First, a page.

Last Updated on Sep 20, 2018

Frequently Asked Questions

1. Which doctor should I consult to rule out DOOR syndrome in my child

You should consult a child specialist to evaluate and investigate your child to rule out DOOR syndrome

2. What is the lifespan of an individual with DOOR syndrome?

An individual with DOOR syndrome has a normal lifespan although normal intellectual ability is affected.

3. What are the other names of DOOR syndrome?

DOOR syndrome is also known as DOORS syndrome; deafness, onychodystrophy, osteodystrophy, and mental retardation syndrome; deafness-onychodystrophy-osteodystrophy-intellectual disability syndrome; autosomal recessive deafness-onychodystrophy syndrome, digitorenocerebral syndrome; Eronen syndrome; and deafness-onychoosteodystrophy-intellectual disability syndrome.

4. What conditions have symptoms similar to DOOR syndrome?

Coffin-Siris syndrome; Cooks syndrome; fetal alcohol syndrome, Temple-Baraitser syndrome; Zimmermann-Laband syndrome; and deafness and onychodystrophy, dominant form, are the conditions that have symptoms similar to DOOR syndrome.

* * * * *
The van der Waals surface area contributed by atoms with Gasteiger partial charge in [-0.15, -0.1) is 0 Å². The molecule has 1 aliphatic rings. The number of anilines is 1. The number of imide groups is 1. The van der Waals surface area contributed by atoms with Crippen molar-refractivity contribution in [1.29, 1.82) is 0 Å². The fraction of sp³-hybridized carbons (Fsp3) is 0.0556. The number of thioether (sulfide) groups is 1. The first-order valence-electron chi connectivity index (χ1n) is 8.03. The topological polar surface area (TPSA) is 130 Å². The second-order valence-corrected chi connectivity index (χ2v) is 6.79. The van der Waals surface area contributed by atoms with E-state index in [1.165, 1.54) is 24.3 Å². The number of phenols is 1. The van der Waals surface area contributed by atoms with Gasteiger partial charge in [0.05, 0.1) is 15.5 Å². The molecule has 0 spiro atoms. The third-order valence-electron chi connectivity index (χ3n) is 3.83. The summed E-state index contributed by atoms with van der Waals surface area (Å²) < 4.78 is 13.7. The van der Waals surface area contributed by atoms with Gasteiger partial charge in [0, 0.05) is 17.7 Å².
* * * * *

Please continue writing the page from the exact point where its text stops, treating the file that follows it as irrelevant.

5. Is DOOR syndrome fatal?

No, DOOR syndrome is a genetic condition that causes physical and mental disability and persons can have normal lifespan. If seizures are severe, lifespan may be affected. In general, the individual leads a normal life with impaired intellectual capacity.

6. Can DOOR syndrome be cured?

DOOR syndrome is a genetic lifelong condition and has no cure at present.

7. What is the frequency of permanent hearing loss in newborn babies?

One or two newborn babies out of 1000 are affected with permanent hearing loss.

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